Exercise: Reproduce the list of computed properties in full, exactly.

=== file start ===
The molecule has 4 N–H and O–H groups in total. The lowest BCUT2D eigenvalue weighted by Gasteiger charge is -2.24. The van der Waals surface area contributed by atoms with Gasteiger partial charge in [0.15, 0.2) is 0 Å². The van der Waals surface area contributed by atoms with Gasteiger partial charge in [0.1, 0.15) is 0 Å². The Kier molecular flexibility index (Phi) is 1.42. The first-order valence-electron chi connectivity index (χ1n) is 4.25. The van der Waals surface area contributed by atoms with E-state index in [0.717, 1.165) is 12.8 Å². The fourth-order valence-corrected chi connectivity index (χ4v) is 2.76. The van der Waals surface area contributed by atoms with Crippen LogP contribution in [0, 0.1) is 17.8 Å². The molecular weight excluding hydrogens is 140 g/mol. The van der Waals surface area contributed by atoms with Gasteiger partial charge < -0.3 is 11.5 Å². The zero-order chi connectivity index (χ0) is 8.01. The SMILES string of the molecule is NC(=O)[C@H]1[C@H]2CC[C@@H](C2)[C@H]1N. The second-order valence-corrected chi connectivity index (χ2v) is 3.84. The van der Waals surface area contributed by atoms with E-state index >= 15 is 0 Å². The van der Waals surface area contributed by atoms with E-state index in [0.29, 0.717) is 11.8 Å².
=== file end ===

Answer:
The molecule has 4 N–H and O–H groups in total. The lowest BCUT2D eigenvalue weighted by Gasteiger charge is -2.24. The van der Waals surface area contributed by atoms with Gasteiger partial charge in [0.15, 0.2) is 0 Å². The van der Waals surface area contributed by atoms with Gasteiger partial charge in [0.1, 0.15) is 0 Å². The Kier molecular flexibility index (Phi) is 1.42. The first-order valence-electron chi connectivity index (χ1n) is 4.25. The van der Waals surface area contributed by atoms with E-state index in [0.717, 1.165) is 12.8 Å². The fourth-order valence-corrected chi connectivity index (χ4v) is 2.76. The van der Waals surface area contributed by atoms with Crippen LogP contribution in [0, 0.1) is 17.8 Å². The molecular weight excluding hydrogens is 140 g/mol. The van der Waals surface area contributed by atoms with Gasteiger partial charge < -0.3 is 11.5 Å². The zero-order chi connectivity index (χ0) is 8.01. The SMILES string of the molecule is NC(=O)[C@H]1[C@H]2CC[C@@H](C2)[C@H]1N. The second-order valence-corrected chi connectivity index (χ2v) is 3.84. The van der Waals surface area contributed by atoms with E-state index >= 15 is 0 Å². The van der Waals surface area contributed by atoms with E-state index in [0.29, 0.717) is 11.8 Å².